I don’t know who created us nor why we’re here, how the earth, stars and universe came to be – and I hate that since entering the digital world, I’ve almost been rid of my initial curiosity and wonder. I wake up to see stories on #KimYe deemed more important than Ukraine. I see people finding Bieber’s deposition video more important than well, pretty much everything else.

It’s insane. And I’m sick to death of it. I don’t quite know how to change and break out of this, but it is essential that we do. We can’t have our future generation grow up on a foundation of masks, façades and emptiness. We need to start loving ourselves, and appreciating that we are who we are. We were born into this world, we create our legacy, we die and go back to the Earth. One of my biggest fears is that people won’t remember me after I’m gone. What’s now challenging that fear though, is me valuing my worth via social media. I’m better than that. We are all better than that. Social Media is a tool for expression, networking and communication. It is NOT for validation.

You are who you are in the flesh. You are NOT your online profile. Please do not forget that. Let’s talk over the phone, let’s talk in person. Let’s travel, let’s go to places without reading online reviews. Let’s forget Google Maps and get lost for a little while. Let’s support something because we WANT to, not because everyone else is. Let’s spend time getting to know ourselves. Let’s start loving ourselves again, so that we can love others the way they deserve to be loved. None of this fake-ness that’ll ultimately be forgotten about the following day. (Can you remember every picture you’ve liked on Instagram this week?)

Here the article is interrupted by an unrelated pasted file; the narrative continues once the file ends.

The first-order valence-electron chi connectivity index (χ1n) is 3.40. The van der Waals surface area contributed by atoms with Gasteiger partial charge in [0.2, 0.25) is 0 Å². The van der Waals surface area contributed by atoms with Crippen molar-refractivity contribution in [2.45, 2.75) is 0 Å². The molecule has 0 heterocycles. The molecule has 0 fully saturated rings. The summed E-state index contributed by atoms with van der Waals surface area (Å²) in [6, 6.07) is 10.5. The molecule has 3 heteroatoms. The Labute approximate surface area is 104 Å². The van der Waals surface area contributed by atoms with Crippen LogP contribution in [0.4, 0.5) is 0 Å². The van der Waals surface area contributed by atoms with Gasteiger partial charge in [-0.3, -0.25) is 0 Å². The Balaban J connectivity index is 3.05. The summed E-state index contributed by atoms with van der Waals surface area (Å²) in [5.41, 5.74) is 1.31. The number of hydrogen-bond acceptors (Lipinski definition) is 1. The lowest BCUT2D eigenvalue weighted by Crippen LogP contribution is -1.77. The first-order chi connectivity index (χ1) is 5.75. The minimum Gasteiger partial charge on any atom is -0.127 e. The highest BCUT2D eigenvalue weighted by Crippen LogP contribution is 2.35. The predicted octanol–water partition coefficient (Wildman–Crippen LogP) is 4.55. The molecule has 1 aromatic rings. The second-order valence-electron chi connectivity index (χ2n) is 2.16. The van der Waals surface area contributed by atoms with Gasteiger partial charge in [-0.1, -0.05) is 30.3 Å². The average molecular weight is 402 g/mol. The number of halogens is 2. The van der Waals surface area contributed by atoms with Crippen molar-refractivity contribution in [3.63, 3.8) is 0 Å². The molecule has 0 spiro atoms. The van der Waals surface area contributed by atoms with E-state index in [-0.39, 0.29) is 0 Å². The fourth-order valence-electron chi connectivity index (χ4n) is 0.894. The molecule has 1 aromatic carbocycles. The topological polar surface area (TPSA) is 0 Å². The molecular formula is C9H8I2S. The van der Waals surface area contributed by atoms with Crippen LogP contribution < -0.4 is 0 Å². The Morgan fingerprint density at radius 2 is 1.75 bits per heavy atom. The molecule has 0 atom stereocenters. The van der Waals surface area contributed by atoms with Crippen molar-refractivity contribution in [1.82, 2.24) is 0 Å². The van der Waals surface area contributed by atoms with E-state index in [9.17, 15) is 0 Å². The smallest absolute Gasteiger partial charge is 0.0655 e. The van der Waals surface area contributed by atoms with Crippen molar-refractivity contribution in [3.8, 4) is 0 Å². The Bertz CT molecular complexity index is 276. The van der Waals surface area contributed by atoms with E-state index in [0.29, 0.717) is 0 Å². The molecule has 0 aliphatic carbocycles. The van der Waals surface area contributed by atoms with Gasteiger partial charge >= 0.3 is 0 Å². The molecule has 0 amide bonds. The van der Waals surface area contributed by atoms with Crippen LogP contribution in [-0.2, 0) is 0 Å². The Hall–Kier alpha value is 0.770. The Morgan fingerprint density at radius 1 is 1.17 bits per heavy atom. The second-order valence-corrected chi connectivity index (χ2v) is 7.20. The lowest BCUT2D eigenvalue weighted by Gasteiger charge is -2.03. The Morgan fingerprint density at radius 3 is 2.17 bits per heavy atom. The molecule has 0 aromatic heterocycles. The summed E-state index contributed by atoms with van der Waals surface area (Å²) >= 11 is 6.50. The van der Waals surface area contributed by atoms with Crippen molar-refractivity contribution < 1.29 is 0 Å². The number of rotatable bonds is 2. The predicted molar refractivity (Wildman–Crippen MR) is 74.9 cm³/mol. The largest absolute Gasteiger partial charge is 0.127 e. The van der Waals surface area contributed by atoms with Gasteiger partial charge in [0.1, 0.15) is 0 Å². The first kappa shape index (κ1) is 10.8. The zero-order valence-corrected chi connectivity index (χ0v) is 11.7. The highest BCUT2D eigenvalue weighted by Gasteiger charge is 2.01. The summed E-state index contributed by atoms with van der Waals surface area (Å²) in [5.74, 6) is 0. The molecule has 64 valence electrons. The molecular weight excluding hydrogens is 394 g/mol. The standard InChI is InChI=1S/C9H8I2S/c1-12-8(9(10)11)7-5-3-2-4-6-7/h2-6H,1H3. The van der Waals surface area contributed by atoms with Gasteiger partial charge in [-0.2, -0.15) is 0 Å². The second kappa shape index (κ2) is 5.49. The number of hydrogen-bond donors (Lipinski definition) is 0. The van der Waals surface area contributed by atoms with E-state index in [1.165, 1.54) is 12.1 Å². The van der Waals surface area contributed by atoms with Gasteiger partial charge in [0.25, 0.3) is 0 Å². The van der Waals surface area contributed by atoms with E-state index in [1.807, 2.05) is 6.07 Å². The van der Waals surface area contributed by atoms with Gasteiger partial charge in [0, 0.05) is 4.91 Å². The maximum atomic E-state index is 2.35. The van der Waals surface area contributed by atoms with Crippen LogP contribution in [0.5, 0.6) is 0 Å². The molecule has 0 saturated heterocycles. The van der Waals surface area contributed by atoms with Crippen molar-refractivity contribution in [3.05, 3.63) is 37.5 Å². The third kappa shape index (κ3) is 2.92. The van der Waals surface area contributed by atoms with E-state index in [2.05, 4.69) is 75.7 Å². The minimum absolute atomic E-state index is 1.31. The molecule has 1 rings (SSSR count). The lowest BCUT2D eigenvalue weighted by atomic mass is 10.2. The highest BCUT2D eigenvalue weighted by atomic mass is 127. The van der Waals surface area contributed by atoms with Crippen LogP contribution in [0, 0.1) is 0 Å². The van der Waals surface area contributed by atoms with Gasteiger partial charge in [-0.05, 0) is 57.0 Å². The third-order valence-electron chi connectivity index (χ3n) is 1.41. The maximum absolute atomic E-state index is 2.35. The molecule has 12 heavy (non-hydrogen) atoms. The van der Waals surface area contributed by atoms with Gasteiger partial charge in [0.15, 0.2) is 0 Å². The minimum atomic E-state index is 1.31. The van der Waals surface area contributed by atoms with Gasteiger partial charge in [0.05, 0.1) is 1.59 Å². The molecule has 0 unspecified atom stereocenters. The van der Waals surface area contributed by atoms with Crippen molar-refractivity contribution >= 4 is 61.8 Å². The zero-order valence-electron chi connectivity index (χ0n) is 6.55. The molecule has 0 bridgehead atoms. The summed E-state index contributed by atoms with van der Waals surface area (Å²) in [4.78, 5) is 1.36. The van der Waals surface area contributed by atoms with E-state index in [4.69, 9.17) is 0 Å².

Positivity can only be spread if it’s within you to begin with. We need it back.

Rushing To First Place

Self-gain seems so much more important to people these days than collective growth = everyone wants to be on top, so no one is. There’s also SO much importance placed on being ‘the first’ that it’s seemingly okay to compromise craft for validation, for acceptance.

Hype is a fad, we can’t focus our attention on that. Focus on craft, to create. We need to start thinking long-term gain instead of short-term exposure or TALENT will ultimately become pointless.

SF: Miraa May

The following is an extract of my article for Sampleface:

“This time ’round I’m sat in the studio listening to The Beginning: an acoustic EP from the captivating singer and guitarist, Miraa May. Jhené has been known to purr over records because of her sultry tone, runs and melodies; Miraa pretty much does the same. (Do you understand how massive a compliment that is, though?)

The EP kicks off with ‘Are You Down’ and her falsetto during the hook is breathtaking. Jesus. There’s no doubt that this girl can sing. At times it’s hard to believe that Miraa’s British. The song ends with an abruptly cute, ‘wakey, wakey, sunshine’ and a coy giggle. Now, this will either make you a) smile your ass off or b) melt. If it does neither, something is seriously wrong with you and you need to see a doctor.

I genuinely didn’t intend for that.

Track two is called ‘Doctor’. I think I just won at life.”

Read the article in full, here: http://sampleface.co.uk/miraa-may-the-beginning-ep/